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U.S. HealthWorks Announces Theft of Encrypted Laptop and Decryption Key

Healthcare providers can use data encryption to ensure that the theft of portable devices does not result in the exposure of patients’ protected health information. However, encryption is not infallible, as U.S. HealthWorks has discovered.

A laptop computer containing the PHI of 1,400 patients was recently stolen from a U.S. HealthWorks employee. While this would not usually result in the issuing of breach notifications to patients, in this case the employee had written down the password to access the device and decrypt data. The password was kept with the laptop and it was also stolen.

Upon discovery of the theft of the device along with the password, U.S. HealthWorks conducted a full investigation to determine which patients may have had their PHI exposed.

The investigation did not uncover evidence to suggest that any data have been used inappropriately, and the possibility remains that the data stored on the device were not accessed. However, if the thief were to use the password to gain access to the device, it would be possible to access emails which contained sensitive information on patients.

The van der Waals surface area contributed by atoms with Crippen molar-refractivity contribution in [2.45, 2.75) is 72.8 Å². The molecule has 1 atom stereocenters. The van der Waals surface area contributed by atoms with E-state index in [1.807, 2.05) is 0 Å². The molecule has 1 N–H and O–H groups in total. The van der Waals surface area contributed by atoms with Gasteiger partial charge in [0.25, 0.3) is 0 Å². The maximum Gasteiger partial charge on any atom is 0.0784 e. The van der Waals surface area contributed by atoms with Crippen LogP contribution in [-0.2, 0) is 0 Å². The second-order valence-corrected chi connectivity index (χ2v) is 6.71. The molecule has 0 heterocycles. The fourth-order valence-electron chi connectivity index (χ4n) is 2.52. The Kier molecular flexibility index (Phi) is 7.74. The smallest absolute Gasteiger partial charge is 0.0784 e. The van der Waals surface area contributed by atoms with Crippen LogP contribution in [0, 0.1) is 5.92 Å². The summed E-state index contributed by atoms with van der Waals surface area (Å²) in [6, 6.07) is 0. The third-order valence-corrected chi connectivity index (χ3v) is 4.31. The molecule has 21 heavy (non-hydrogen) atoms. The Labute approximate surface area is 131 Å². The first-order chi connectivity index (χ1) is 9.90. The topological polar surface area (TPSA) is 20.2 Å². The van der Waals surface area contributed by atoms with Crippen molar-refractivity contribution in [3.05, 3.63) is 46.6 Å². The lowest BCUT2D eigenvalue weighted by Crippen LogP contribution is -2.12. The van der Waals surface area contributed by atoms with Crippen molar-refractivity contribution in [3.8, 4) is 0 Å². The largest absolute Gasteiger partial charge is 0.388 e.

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The emails contained a limited amount of PHI including names and medical information such as visit dates, medical diagnoses, and health insurance information. Some patients may also have had their Social Security number exposed, although no financial information or other account details were present in any of the emails on the device.

U.S. HealthWorks is taking steps to reduce the risk of future security breaches by re-training employees on information security. Policies and procedures have also been reviewed and are being revised as appropriate, in particular policies and procedures regarding the security of laptop computers and the use of passwords.

The theft occurred on July 18, 2016 and patients were notified of the potential exposure of their PHI on September 2, 2016.

Author: Steve Alder is the editor-in-chief of HIPAA Journal. Steve is responsible for editorial policy regarding the topics covered on HIPAA Journal. He is a specialist on healthcare industry legal and regulatory affairs, and has several years of experience writing about HIPAA and other related legal topics. Steve has developed a deep understanding of regulatory issues surrounding the use of information technology in the healthcare industry and has written hundreds of articles on HIPAA-related topics.